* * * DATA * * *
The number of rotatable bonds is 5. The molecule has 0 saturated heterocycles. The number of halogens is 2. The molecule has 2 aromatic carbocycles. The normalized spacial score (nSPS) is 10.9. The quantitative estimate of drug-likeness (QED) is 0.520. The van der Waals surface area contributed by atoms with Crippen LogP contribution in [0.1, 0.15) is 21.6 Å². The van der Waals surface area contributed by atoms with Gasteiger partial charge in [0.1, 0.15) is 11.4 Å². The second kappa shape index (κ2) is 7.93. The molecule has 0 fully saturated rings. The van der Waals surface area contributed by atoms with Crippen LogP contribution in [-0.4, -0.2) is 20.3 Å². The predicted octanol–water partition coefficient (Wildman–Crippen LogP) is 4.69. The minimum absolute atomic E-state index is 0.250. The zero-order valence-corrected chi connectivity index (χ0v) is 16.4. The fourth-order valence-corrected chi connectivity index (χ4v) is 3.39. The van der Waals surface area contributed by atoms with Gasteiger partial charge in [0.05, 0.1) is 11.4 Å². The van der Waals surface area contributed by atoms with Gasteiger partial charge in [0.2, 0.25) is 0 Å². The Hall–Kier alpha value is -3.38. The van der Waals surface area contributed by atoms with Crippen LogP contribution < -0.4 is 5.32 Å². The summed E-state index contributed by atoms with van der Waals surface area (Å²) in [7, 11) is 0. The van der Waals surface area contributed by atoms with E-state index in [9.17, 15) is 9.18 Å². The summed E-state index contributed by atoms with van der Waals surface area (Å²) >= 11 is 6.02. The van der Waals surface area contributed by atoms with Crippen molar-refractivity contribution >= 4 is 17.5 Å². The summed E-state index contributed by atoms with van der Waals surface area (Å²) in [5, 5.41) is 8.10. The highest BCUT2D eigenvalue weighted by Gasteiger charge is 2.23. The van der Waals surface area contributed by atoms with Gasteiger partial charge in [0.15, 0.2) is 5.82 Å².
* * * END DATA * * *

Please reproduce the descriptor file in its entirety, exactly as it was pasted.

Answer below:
The number of rotatable bonds is 5. The molecule has 0 saturated heterocycles. The number of halogens is 2. The molecule has 2 aromatic carbocycles. The normalized spacial score (nSPS) is 10.9. The quantitative estimate of drug-likeness (QED) is 0.520. The van der Waals surface area contributed by atoms with Crippen LogP contribution in [0.1, 0.15) is 21.6 Å². The van der Waals surface area contributed by atoms with Gasteiger partial charge in [0.1, 0.15) is 11.4 Å². The second kappa shape index (κ2) is 7.93. The molecule has 0 fully saturated rings. The van der Waals surface area contributed by atoms with Crippen LogP contribution in [-0.4, -0.2) is 20.3 Å². The predicted octanol–water partition coefficient (Wildman–Crippen LogP) is 4.69. The minimum absolute atomic E-state index is 0.250. The zero-order valence-corrected chi connectivity index (χ0v) is 16.4. The fourth-order valence-corrected chi connectivity index (χ4v) is 3.39. The van der Waals surface area contributed by atoms with Gasteiger partial charge in [0.05, 0.1) is 11.4 Å². The van der Waals surface area contributed by atoms with Gasteiger partial charge in [0.2, 0.25) is 0 Å². The Hall–Kier alpha value is -3.38. The van der Waals surface area contributed by atoms with Crippen LogP contribution < -0.4 is 5.32 Å². The summed E-state index contributed by atoms with van der Waals surface area (Å²) in [7, 11) is 0. The van der Waals surface area contributed by atoms with E-state index in [9.17, 15) is 9.18 Å². The summed E-state index contributed by atoms with van der Waals surface area (Å²) >= 11 is 6.02. The van der Waals surface area contributed by atoms with Crippen molar-refractivity contribution >= 4 is 17.5 Å². The summed E-state index contributed by atoms with van der Waals surface area (Å²) in [5, 5.41) is 8.10. The highest BCUT2D eigenvalue weighted by Gasteiger charge is 2.23. The van der Waals surface area contributed by atoms with Gasteiger partial charge in [0.15, 0.2) is 5.82 Å².